The Utah Colleges Exit Poll committee used Google Docs to produce a number of collaborative documents from the different divisions. We bought a domain for a $1, set up Google Apps (took one tech guy [me] to do that), gave everybody an account and...boom. We took off. We had four or five people all working on the same document at the same time and the professors could easily access the documents to check on progress. I'd say it was a great success.
            p0figster
          • The challenge is getting my coworkers used to cloud computing

            When I share a doc or spreadsheet with a coworker, and ask them several days later to find it, they invariably go to their Outlook inbox. It's a tough habit to break: sending files back and forth and filling up inboxes.
            ebayfield
  • Possible

    Content providers and producers will continue to need desktop or laptops with lots of hard drive space and applications, but I think education is NOT uniquely positioned for cloud and net computing. Basic home users could benefit from the simplicity of this computing model.

    Our business is trying out a new web based accounting service from a group that left MYOB a few years back. There are some other key application categories that need killer apps brought to the cloud. If this transition can happen fairly quickly and with a reliability that is necessary for people to feel comfortable, maybe cloud computing has a bright future ahead.
    lundp@...
  • RE: Can I live in the Cloud for a week?

    Referring to the "confidential student information" example you mention, the cloud can actually work much better for securing that information as well. Student records are much better protected when they are accessed/manipulated through a secure server at the institution, and *never* stored on local media.
    david.ward
  • RE: Can I live in the Cloud for a week?

    If Google Docs doesn't do it, there are more alternatives to explore ... Zoho, for instance? Some of the web-based desktop alternatives?

    I, too, am interested to learn how you avoid the hard-drive or a thumb-drive -- I keep finding I need them to move stuff from one web-based platform to another.
    tmdowling@...
  • RE: Can I live in the Cloud for a week?

    Cloud computing for students and educators is the ideal
    way to support collaboration and making access to
    applications completely free and equal. It would be a
    wonderful thing to promote solely in the education
    environment but there is still a number of students and
    educators who do not have access to fast and reliable
    broadband services. Until these problems are "fairly"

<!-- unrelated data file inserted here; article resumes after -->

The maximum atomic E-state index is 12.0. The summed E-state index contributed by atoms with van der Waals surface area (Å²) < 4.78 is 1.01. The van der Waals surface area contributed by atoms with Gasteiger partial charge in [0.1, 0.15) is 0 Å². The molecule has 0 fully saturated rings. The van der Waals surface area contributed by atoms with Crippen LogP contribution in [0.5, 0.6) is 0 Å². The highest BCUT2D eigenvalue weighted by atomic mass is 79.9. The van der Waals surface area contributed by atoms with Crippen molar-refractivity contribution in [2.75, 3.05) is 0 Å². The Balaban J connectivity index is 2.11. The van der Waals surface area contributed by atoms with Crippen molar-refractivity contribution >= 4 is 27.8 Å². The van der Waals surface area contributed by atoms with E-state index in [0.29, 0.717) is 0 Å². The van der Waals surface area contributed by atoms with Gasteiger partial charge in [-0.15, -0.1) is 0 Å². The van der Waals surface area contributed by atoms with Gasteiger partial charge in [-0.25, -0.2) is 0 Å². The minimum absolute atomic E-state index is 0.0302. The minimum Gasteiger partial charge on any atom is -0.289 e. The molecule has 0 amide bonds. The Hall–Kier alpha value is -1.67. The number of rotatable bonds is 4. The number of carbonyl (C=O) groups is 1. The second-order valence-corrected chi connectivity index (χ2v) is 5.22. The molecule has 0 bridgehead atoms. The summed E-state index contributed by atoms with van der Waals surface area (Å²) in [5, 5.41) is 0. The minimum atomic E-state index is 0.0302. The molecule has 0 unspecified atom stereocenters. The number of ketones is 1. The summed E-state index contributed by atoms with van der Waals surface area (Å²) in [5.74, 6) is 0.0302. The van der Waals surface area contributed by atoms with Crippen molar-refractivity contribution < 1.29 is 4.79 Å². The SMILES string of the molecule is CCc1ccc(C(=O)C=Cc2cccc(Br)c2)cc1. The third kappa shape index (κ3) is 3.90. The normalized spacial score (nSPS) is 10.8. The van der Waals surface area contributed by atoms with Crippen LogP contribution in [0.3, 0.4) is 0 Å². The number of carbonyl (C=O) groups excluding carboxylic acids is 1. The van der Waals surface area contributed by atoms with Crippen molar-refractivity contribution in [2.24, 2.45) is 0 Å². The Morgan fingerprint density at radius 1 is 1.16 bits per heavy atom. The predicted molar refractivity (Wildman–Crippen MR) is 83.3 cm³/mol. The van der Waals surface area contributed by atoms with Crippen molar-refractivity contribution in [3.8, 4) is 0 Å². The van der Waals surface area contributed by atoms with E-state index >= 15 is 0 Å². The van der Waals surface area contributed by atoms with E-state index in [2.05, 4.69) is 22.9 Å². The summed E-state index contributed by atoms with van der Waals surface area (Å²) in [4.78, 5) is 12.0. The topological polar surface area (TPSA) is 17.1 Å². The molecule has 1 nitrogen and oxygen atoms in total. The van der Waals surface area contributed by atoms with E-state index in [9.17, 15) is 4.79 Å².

overcome, then there will always be the reservations.
    Instead of the ubiquitous response of "the dog ate my
    homework", we'll get, "I was unable to access the Internet,
    due to my overpriced and unreliable ISP".
    wmparry
  • RE: Can I live in the Cloud for a week?

    Christopher, after going thru a 4 year long divorce having my kid on Tuesdays and Thursdays going to grandma's house to do homework on a slow PC and homework and school books being left in the back seat of my car, etc??????, and all of the things that go along with that life style, I adopted cloud computing long before it was called cloud computing. The ability for my kid to be able to get to school and pull down her work from the net if she left it at home (or in my car) saved the day more than once.


    Based on the tough life I have had to live during that 4 year period, I developed a solution for everyone and am rolling it out within the next 60 days. Christopher, for you, I am providing a session to my cloud based solution (I will e-mail you the credentials). Today the cloud based solution is in private beta and does not have all of the bells and whistles, but these things will follow in short order and meet your requirements of true cloud computing.

    If any of the other readers want to get a feel for the future of cloud computing, go to www.tvwgroup.net (Web Site under development) and sign up for your own beta cloud computing session. I think it will address all of the points brought out in this article (http://www.tvwgroup.net/Beta_Test.html).

    In closing, I work with a group that holds computer competitions for H.S. students (bdpa) and the question became how to handle the data and USB sticks was the short term answer. This solution is no where near the best solution when you can compute in the clouds with the solution that I offer.

    Have fun in the clouds everybody I have been there and I love it.
    stewman@...
  • RE: Can I live in the Cloud for a week?

    I have lived in Gmail and Google Docs since 2004. I have used 21% of my 7283 MB storage. My students - 15 at the small private school where I teach - all use Gmail and Google Docs. When we work on long papers, I have them share the document with me. I insert comments, and they make the corrections. Sometimes they are online at the same time in the evening so we use Google Docs as a chat room at the bottom of their document. I create study guides, assign questions, and they share their answers on a shared Google Doc.
    henrythill
  • RE: Can I live in the Cloud for a week?

    I've been using Docs for the past year at the
    university that I teach at. t love, students love it,
    and coworkers love it. The only thing I don't use it
    for is docs containing student private information, up
    here in Canada we are afraid of the Patriot Act.
    http://googlescloud.blospot.com
    P.S. I haven't used a USB drive in 8 months
    Shuelin
  • RE: Can I live in the Cloud for a week?

    Do it and let us know! I'm interested.
    Vahidm
  • Absolutely you can

    I practically do all my work there now. I'm a firm
    believer in Web 2.0 and the apps available from Google
    Docs to Zoho (my favorite online office suite) to
    Picnik and hundreds of others make it easy and
    convenient. I agree that once you start working the
    cloud, operating systems and computers become
    insignificant...it's all about the browser and the
    speed of the connection.
    rick@...
  • RE: Can I live in the Cloud for a week?

    The question is why any one would want to. By any other name it is still SAS and remote storage. I want, not trust neither.

    Yes, doing it your self takes more work and usually a bit more money, but putting your collective storage and apps in one remote location, administered by others opens a whole new can of worms when it comes to privacy from others such as hackers and big brother included.
    rdhalsteatzd
  • RE: Can I live in the Cloud for a week?

    Our company has been in the "cloud" for a few months now with a new application that we've purchased. Cloud computing is certainly a new way of doing business, but the transparency that it fosters is amazing. There is much more collaboration going on, and a lot less complaining about being out of the loop. If it's in the cloud everyone has access to it and no one can plead ignorance.

    Get into the cloud. It's the wave of the future.
    SeanaM762